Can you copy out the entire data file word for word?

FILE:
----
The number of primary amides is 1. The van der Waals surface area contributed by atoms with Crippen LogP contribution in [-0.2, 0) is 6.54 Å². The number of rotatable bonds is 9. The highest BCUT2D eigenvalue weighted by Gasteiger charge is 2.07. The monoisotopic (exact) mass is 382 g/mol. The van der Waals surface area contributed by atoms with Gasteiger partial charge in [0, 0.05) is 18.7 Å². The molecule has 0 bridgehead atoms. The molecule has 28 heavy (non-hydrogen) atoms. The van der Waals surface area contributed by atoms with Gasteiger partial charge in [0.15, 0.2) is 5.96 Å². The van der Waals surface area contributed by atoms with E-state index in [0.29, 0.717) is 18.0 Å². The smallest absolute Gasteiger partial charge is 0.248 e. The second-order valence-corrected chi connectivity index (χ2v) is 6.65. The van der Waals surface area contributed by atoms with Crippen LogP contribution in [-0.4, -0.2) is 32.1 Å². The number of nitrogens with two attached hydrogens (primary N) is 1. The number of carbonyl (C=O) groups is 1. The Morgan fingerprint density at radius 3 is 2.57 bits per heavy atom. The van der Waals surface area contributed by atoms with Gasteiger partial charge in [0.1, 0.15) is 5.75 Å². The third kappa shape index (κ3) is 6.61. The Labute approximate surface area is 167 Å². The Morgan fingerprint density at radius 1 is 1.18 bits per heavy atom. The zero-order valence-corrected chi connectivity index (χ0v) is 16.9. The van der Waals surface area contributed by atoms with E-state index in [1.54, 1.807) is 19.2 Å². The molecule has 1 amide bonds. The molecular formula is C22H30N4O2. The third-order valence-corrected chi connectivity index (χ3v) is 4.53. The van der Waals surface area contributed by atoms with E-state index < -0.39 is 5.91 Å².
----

The number of primary amides is 1. The van der Waals surface area contributed by atoms with Crippen LogP contribution in [-0.2, 0) is 6.54 Å². The number of rotatable bonds is 9. The highest BCUT2D eigenvalue weighted by Gasteiger charge is 2.07. The monoisotopic (exact) mass is 382 g/mol. The van der Waals surface area contributed by atoms with Gasteiger partial charge in [0, 0.05) is 18.7 Å². The molecule has 0 bridgehead atoms. The molecule has 28 heavy (non-hydrogen) atoms. The van der Waals surface area contributed by atoms with Gasteiger partial charge in [0.15, 0.2) is 5.96 Å². The van der Waals surface area contributed by atoms with E-state index in [0.29, 0.717) is 18.0 Å². The smallest absolute Gasteiger partial charge is 0.248 e. The second-order valence-corrected chi connectivity index (χ2v) is 6.65. The van der Waals surface area contributed by atoms with Crippen LogP contribution in [-0.4, -0.2) is 32.1 Å². The number of nitrogens with two attached hydrogens (primary N) is 1. The number of carbonyl (C=O) groups is 1. The Morgan fingerprint density at radius 3 is 2.57 bits per heavy atom. The van der Waals surface area contributed by atoms with Gasteiger partial charge in [0.1, 0.15) is 5.75 Å². The third kappa shape index (κ3) is 6.61. The Labute approximate surface area is 167 Å². The Morgan fingerprint density at radius 1 is 1.18 bits per heavy atom. The zero-order valence-corrected chi connectivity index (χ0v) is 16.9. The van der Waals surface area contributed by atoms with E-state index in [1.54, 1.807) is 19.2 Å². The molecule has 1 amide bonds. The molecular formula is C22H30N4O2. The third-order valence-corrected chi connectivity index (χ3v) is 4.53. The van der Waals surface area contributed by atoms with E-state index < -0.39 is 5.91 Å².